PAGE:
Archaeological excavations at the Georg Eckert Institute

Unexpected archaeological finds during building works in Freisestrasse in Braunschweig
The building works for the Georg Eckert Institute’s new research library in Freisestrasse have been progressing well since the ceremony to lay the foundation stone. However archaeologists have recently joined the mechanical diggers on the building site. During excavations for the new library building’s foundations builders discovered human remains, most likely attributable to the graveyard of the cloister that once occupied the site. Archaeologists from Arcontor Projekte GmbH are now on site and are documenting the finds, which also include traces of buildings from the baroque period, in close collaboration with the authorities for cultural heritage and monuments preservation in Lower Saxony and Braunschweig. The area has been covered to protect it from the weather and the excavation site has also been secured. ‘Construction work on the site will adapt to accommodate the excavations’ said Prof. Eckhardt Fuchs, Director of the GEI.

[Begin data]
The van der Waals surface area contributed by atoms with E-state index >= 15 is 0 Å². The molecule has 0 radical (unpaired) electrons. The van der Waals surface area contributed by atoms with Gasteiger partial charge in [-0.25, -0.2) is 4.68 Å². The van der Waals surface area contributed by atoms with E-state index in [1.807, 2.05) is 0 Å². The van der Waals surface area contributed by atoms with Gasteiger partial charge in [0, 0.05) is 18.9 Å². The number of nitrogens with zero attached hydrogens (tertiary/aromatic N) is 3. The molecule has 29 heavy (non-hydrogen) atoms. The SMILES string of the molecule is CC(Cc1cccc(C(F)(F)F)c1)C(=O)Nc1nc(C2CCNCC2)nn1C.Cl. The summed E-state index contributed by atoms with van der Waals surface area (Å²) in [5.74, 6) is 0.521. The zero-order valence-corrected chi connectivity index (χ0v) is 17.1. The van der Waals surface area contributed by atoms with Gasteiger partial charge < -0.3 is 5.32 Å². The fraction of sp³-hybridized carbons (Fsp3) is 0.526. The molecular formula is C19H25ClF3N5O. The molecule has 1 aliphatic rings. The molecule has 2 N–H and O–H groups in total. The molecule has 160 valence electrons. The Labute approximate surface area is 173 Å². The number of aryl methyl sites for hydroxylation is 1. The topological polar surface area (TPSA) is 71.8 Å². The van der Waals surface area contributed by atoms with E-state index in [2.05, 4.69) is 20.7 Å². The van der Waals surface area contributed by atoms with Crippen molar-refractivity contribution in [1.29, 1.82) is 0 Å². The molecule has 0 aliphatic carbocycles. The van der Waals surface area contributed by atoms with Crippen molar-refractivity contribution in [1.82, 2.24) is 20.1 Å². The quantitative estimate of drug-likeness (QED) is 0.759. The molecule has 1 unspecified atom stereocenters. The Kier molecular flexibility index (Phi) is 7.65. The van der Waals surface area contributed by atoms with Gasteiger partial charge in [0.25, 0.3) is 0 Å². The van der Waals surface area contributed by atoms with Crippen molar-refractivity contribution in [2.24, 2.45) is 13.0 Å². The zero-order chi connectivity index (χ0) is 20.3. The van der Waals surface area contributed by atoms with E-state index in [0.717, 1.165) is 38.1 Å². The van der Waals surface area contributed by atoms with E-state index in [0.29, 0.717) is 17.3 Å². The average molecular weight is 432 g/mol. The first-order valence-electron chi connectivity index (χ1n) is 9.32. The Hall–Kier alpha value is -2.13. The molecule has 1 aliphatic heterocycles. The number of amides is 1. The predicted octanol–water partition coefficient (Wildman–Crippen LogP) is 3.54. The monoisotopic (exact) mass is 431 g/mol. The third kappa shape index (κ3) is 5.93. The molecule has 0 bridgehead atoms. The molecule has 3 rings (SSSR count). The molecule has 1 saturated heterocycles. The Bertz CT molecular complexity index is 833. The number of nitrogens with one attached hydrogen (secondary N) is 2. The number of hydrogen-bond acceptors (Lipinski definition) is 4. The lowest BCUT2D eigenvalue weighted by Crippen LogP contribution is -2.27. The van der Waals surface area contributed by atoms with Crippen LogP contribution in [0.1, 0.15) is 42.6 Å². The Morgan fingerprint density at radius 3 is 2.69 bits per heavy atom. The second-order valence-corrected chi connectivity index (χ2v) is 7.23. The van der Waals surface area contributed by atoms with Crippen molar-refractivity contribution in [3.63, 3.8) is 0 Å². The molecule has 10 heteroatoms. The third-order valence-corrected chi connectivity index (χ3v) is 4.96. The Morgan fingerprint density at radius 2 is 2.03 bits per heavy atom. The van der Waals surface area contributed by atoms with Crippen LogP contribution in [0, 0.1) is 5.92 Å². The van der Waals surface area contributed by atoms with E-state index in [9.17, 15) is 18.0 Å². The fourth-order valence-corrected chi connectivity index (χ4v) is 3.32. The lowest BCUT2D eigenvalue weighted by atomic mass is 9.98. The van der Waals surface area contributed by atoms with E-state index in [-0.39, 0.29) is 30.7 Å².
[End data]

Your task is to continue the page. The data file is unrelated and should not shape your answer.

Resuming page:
It is already clear that the construction of the new library building will be delayed. The stoppages resulting from the extraction, processing and documentation of the archaeological finds must be allowed for, security measures put in place and a new timetable drawn up. The construction work will resume once the excavations are complete. The conversion of the former nurses’ accommodation is not affected and that building work is progressing well. ‘Although this discovery will delay our building project’ added Professor Fuchs, ‘as a historian I naturally have a scientific interest in the excavations and am glad these unexpected finds will add to the wider knowledge of Braunschweig’s history’.
‘We cannot currently comment further on the duration of the excavations or the nature of the finds, other than to say that is our intention, and very much in our interest, to keep the public regularly updated’ stated Fuchs.
Georg Eckert Institute
Leibniz Institute for International Textbook Research
Catrin Schoneville
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